The Braves won game two 6-4. Again the Phillies saw their starter leave early as Pedro left after three innings with a stiff neck. Martinez did well to get out of the second allowing just one run after the Braves saw their first two hitters reach on a double and a single. Atlanta extended the lead to 3-0 with a pair of runs in the second on four hits and a hit batter. Durbin took over for Martinez after the early exit, allowing three runs over 2 2/3. The Phillies, meanwhile, couldn’t find the answer to Javier Vazquez. Vazquez tossed seven shutout innings and the Braves took a 6-0 lead into the top of the ninth. The Phils scored four times in the top of the ninth, with Howard delivering the big blow, a two-run homer off of Rafael Soriano. With two outs and men on first and second, Francisco flew to right to end the game and snap a six-game winning streak for the Phils.

The Phils played sloppy yesterday. They gave away outs on the bases, got ejected arguing about it, overthrew the cutoff man, executed one of the worst rundowns you’ve ever seen and dropped the ball — and that was all in the first inning. They pitched well enough to win anyway, taking the game 4-2. The Braves went up 1-0 in the bottom of the first with a run off of Cliff Lee. Francisco doubled in Rollins in the third to tie the game at 1-1 and Ibanez and Feliz drove in runs in the fourth to extend the lead to 3-1. A triple by Utley in the top of the fifth brought in Rollins and it was 4-1 before a long rain delay that forced Lee from the game. Walker, Escalona, Condrey and Madson combined to throw four scoreless innings in relief of Lee before Lidge allowed yet another run in the ninth.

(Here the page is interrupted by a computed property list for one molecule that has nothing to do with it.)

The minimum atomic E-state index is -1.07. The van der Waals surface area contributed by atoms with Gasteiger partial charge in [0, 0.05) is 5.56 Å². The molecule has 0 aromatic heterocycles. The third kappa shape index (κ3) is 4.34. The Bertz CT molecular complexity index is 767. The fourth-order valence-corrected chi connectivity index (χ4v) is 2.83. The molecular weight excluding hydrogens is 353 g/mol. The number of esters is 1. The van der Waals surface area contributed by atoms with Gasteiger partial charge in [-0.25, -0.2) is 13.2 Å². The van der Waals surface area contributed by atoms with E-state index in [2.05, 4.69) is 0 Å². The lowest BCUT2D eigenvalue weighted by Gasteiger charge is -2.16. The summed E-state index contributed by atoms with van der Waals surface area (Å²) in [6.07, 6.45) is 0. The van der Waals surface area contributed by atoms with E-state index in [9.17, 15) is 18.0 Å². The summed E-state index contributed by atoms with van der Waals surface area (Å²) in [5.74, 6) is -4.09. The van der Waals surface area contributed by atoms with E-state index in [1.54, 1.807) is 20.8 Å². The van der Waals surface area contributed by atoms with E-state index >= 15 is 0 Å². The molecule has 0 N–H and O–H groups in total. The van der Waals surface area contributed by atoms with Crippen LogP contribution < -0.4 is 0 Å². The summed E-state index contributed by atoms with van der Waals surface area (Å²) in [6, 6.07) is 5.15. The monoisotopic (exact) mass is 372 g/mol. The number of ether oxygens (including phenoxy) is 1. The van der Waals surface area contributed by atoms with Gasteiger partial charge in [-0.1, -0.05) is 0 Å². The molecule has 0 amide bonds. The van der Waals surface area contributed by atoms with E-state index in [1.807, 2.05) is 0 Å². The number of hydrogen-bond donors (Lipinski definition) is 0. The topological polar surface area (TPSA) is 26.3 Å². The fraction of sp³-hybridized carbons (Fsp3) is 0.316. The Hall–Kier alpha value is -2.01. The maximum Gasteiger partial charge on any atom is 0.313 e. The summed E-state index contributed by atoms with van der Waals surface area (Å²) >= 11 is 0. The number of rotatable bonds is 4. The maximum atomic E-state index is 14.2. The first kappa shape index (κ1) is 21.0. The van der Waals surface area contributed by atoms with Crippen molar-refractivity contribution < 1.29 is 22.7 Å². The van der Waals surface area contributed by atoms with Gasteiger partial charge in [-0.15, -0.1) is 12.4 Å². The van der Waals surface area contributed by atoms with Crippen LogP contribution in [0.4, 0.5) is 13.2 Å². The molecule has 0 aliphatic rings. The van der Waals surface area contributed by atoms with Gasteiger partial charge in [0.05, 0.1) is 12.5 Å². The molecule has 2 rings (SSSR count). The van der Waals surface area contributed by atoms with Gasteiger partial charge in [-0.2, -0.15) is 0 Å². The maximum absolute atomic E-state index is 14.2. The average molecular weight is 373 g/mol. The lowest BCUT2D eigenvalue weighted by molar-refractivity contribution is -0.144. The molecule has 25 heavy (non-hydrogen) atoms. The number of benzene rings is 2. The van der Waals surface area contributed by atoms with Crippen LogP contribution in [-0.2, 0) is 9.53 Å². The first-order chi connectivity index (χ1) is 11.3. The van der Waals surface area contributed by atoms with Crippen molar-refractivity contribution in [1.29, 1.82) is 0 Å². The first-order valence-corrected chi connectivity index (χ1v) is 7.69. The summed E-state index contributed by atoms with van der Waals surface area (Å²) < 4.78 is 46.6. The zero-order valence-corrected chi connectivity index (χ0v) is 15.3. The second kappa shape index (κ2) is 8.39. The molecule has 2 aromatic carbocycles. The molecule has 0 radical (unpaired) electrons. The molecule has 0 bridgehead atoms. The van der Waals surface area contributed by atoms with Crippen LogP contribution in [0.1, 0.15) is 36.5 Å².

The Phils threw 26 innings in the series with a 3.81 ERA and a 1.27 ratio.

All three of the starts were cut short. Happ and Martinez had their starts cut short by injury and Lee exited after four yesterday due to rain. The three combined to throw just ten innings in the series with a 4.50 ERA and a 1.80 ratio. Happ and Lee both pitched pretty well, but Martinez allowed three runs on seven hits over three innings. They allowed just one home run, which Prado hit off of Happ.